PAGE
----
Select Committee on Health Minutes of Evidence

Examination of Witnesses (Questions 340 - 359)



  340. Who is on the NCCHTA? Who decides who goes on that board? There are panels and boards all over the place. I am getting slightly confused as to who overlaps with whom and who appoints to which group. It is all becoming very incestuous almost.
  (Mr Dillon) No, I do not think it is. In fact I think the fact that NICE operates in the way that we do—the example of the external commissioning of our evidence—is an example of the robustness that is built into the process. NCCHTA consists of staff who are employed by the NHS Research and Development Programme. The office is led by Professor Kent Woods at—

  341. They are the same people as run the Horizon Scanning Group.
  (Mr Dillon) No. No, they are a different group. They are quite different. The Horizon Scanning staff have academic contracts at the University of Birmingham and they work on the basis of a contract that they receive from the NHS Research and Development Programme.

  342. Yes. I am sorry, that is where I was coming to.
  (Mr Dillon) Yes, that is the link.
  (Professor Sir Michael Rawlins) The Health Technology Assessment Units are also all part of the NHS R&D Programme, so in one sense are a free good to NICE.

Dr Naysmith

  343. We were told by a representative from Glaxo WellcomeSmithKline that industry pharmaceutical firms are out to check original technology assessment reports. It must be part of that procedure you first outlined. Are you entirely happy with this? Could it be done better by independent people such as the people who run the British National Formulary or the Drugs and Therapeutics Bulletin.
  (Mr Dillon) I am not quite sure I follow the introduction to the question. We do not expect the industry to—

  344. Let me say a little bit more. They are going to look through it. Do they always confine themselves purely to factual errors—numbers in the wrong place, decimal points, perhaps—or do they ever make comments on other things in the report?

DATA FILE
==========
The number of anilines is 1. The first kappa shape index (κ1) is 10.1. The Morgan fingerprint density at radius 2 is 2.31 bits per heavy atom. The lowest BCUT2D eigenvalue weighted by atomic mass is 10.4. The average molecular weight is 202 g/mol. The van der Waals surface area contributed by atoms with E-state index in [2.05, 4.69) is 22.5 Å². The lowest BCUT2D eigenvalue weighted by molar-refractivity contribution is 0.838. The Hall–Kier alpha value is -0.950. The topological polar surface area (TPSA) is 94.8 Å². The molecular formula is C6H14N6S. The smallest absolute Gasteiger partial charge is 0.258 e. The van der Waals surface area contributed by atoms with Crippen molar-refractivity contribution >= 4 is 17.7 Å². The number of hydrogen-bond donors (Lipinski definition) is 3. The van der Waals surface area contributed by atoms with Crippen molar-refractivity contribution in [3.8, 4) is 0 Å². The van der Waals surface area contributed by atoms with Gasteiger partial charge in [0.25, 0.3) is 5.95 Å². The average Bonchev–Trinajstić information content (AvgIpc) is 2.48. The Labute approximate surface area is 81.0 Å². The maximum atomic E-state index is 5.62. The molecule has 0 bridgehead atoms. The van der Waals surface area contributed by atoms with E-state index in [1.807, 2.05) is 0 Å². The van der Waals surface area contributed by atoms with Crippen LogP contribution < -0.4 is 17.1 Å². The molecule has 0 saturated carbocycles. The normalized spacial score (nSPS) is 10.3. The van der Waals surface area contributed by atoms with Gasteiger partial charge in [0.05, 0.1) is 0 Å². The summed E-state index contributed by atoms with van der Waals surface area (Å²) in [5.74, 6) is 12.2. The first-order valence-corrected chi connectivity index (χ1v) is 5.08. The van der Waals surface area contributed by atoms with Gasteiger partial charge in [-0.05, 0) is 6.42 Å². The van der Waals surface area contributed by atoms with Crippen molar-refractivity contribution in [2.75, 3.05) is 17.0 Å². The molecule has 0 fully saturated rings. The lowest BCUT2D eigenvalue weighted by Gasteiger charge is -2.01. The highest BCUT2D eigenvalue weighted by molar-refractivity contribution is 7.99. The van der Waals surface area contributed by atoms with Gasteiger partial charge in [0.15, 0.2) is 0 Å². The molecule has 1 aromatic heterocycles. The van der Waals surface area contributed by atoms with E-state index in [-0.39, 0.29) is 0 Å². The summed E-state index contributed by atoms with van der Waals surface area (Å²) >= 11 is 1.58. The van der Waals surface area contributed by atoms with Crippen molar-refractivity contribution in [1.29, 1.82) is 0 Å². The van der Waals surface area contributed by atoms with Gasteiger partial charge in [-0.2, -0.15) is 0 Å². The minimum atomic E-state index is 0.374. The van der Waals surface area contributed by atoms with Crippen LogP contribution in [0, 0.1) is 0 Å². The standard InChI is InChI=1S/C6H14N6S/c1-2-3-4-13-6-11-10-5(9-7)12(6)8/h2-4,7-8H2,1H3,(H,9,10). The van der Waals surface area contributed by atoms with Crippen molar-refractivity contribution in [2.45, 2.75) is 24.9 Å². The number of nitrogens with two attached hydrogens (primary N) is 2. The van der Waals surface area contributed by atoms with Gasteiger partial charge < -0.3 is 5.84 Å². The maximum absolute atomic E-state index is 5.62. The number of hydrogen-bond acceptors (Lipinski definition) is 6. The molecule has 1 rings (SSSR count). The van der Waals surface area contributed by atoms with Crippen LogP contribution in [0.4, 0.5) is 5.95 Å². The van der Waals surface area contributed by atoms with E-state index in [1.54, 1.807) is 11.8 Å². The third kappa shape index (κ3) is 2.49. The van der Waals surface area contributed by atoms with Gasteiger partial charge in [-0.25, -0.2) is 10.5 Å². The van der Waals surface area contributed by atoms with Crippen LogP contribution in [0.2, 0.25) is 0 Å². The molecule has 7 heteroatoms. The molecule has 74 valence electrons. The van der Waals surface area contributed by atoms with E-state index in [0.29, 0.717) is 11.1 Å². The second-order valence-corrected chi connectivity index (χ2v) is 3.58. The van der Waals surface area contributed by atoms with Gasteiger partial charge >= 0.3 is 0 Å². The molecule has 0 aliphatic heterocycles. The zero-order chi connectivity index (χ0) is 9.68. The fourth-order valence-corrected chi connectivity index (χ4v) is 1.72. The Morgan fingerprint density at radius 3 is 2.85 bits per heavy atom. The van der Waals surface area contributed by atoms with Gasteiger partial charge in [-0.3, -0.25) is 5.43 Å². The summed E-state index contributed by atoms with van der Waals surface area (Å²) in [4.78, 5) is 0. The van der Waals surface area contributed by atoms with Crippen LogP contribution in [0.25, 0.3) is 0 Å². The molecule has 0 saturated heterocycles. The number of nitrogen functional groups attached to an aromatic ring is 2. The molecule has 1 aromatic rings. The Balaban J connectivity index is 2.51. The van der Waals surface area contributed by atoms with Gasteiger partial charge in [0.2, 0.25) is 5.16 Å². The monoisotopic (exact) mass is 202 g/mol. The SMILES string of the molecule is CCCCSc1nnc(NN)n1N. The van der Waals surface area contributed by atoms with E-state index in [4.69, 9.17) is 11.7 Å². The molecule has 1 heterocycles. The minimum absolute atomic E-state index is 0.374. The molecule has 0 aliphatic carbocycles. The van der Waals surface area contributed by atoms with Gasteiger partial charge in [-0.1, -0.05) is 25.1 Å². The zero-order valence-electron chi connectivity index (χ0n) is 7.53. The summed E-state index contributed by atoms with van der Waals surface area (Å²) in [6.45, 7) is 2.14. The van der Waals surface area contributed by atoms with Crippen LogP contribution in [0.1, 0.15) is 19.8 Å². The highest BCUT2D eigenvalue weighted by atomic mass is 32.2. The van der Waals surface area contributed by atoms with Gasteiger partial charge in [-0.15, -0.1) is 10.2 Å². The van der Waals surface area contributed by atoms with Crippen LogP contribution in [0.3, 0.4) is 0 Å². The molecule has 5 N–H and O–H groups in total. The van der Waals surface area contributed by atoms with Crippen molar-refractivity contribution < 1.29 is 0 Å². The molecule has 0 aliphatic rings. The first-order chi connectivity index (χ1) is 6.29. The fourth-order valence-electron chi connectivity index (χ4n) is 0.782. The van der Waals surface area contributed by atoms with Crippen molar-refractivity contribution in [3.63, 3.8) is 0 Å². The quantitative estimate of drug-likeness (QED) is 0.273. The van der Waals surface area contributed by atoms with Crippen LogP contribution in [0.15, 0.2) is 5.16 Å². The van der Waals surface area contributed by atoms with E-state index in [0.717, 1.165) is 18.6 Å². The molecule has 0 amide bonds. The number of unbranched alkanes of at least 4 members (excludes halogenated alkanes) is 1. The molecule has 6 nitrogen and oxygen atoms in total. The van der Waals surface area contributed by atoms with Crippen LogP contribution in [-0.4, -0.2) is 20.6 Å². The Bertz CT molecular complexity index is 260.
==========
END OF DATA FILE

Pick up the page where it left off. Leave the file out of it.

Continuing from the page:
(Mr Dillon) They have exactly the same opportunity as any other stakeholder to make whatever comments they want but generally their comments fall into three categories. The first is where they believe there are factual errors, and that might be numbers that are misquoted—

  345. Not just factual errors. That can be a chance to comment on other people's comments.
  (Mr Dillon) The second category is where they may say that there is evidence which exists and which has not been included, and they draw the attention of the Institute to that. The third is where they believe that the way in which the evidence has been laid out is unhelpful. But they are perfectly entitled to make any and all of those observations, and it is a matter for the Institute and the Appraisal Committee to decide whether or not to take them into account.

  346. So it is actually much more than checking.
  (Mr Dillon) Yes. We do not attempt to constrain them, because to do that might potentially lead to some genuine error or omission in one of the assessment reports not being drawn to our attention which would clearly disadvantage the appraisal.

  347. Purely statistical or factual or scientific mistakes could be looked at and corrected by some other body, could they not?
  (Mr Dillon) Well, they already are. If they get through to that stage, then it means that they have been missed by the authors, they have been missed by the peer reviewers and they have been missed by the National Coordinating Centre for Health Technology Assessment. So the number of occasions when that occurs are actually quite small, and it is really at that stage that if factual errors have crept in we want to make sure that we know about them, because we are very close at that stage to the Appraisal Committee seeing the document for the first time.

Andy Burnham